“The Legislature has placed in trial judges a broad discretion in the sentencing process, including the determination as to whether probation is appropriate and, if so, the conditions thereof. (Pen.Code, §§ 1203 et seq.) A condition of probation will not be held invalid unless it ‘(1) has no relationship to the crime of which the offender was convicted, (2) relates to conduct which is not in itself criminal, and (3) requires or forbids conduct which is not reasonably related to future criminality․’ (People v. Dominguez (1967) 256 Cal.App.2d 623, 627 [64 Cal.Rptr. 290].) Conversely, a condition of probation which requires or forbids conduct which is not itself criminal is valid if that conduct is reasonably related to the crime of which the defendant was convicted or to future criminality.” (Id. at p. 486, 124 Cal.Rptr. 905, 541 P.2d 545, fn. omitted.)
The majority claim the urine testing condition is valid under Lent because it is intended to detect the presence of substances whose use by minors is unlawful, that, it “relates to conduct which is ․ in itself criminal․” Moreover, they claim that since the Legislature found that “alcohol and drug abuse” are “precursors of serious criminality” (Stats.1989, ch. 1117, § 1, subd. (a)(2); fn. 2, ante ) urine testing is “reasonably related to future criminality.”
This misconstrues the reach of the verb “relate” in the passage in Lent quoted from People v. Dominguez. “If the condition of probation is not directly related to the crime, the condition may be invalidated.” (Dominguez, supra, 256 Cal.App.2d at p. 628, 64 Cal.Rptr. 290.) If there is no indication that substance abuse by the minor played a direct role in the offense or was a factor in bringing the offense about, the sentencing court abuses its discretion in imposing search or testing conditions pertaining to such substance abuse. (E.g., People v. Keller (1978) 76 Cal.App.3d 827, 143 Cal.Rptr. 184.) The refusal to “consent” to a physical test for drugs “is not in itself criminal” and compelling such “consent” is not a measure “reasonably related to future criminality” in the absence of a showing that substance abuse by the minor has played a role in his misconduct or has even occurred. (Ibid., also c.f., e.g., In re Todd L. (1980) 113 Cal.App.3d 14, 20, 169 Cal.Rptr. 625; In re Jose R. (1982) 137 Cal.App.3d 269, 278-280, 186 Cal.Rptr. 898; In re Laylah K. (1991) 229 Cal.App.3d 1496, 1502, 281 Cal.Rptr. 6, all justifying alcohol or narcotics search or testing conditions on the substance abuse of the minor.)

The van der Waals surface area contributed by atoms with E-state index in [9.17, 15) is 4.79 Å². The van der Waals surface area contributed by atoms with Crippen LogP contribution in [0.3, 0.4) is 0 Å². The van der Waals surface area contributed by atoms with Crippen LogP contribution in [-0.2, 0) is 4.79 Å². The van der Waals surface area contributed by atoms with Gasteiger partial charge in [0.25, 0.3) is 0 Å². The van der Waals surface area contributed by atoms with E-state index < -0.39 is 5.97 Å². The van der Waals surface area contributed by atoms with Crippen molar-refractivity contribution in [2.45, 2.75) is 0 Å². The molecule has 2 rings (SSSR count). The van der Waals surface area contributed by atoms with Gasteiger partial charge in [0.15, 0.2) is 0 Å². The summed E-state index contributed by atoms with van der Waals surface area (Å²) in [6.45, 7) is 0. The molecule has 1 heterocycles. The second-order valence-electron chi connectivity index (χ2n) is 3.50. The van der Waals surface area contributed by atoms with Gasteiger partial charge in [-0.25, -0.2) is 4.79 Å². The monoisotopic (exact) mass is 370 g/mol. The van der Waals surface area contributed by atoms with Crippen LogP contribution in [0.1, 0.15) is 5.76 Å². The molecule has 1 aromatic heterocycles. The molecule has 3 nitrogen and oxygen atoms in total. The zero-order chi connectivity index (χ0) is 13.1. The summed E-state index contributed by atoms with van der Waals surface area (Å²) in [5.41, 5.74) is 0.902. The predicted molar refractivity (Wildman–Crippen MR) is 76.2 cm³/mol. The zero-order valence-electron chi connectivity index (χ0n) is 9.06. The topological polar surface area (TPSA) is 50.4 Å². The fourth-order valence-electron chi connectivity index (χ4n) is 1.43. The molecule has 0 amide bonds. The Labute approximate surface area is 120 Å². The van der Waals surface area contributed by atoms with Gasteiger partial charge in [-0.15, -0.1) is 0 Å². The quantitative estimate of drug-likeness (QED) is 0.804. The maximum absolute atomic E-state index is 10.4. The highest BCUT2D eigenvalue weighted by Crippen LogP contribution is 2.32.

Nor can the urine testing condition be upheld on the ground there is information in the record that persons related to the minors have abused drugs or alcohol. The probation report notes that the defendant's biological father is a drug dealer, his grandmother was an alcoholic, and the district attorney asserted in argument that Jason, the boy whose fight precipitated these proceedings, was known to use alcohol and marijuana. However, as the minors note, they neither desire nor have they had contact with their biological father for many years, their grandmother died before they were born, and they are prohibited from any association with Jason.
In our society it is virtually always the case that a minor will have some connection to one or more persons who have abused alcohol or other drugs. This ubiquitous consideration does not warrant a urine testing condition without something indicating that the nature of the relationship affords an inference the minor is more likely to use drugs or alcohol than other minors. There is nothing of this nature in the present cases.
There is simply nothing in the record which links the conduct of the minors to drug or alcohol abuse. Accordingly, the trial court erred in imposing the urine testing condition.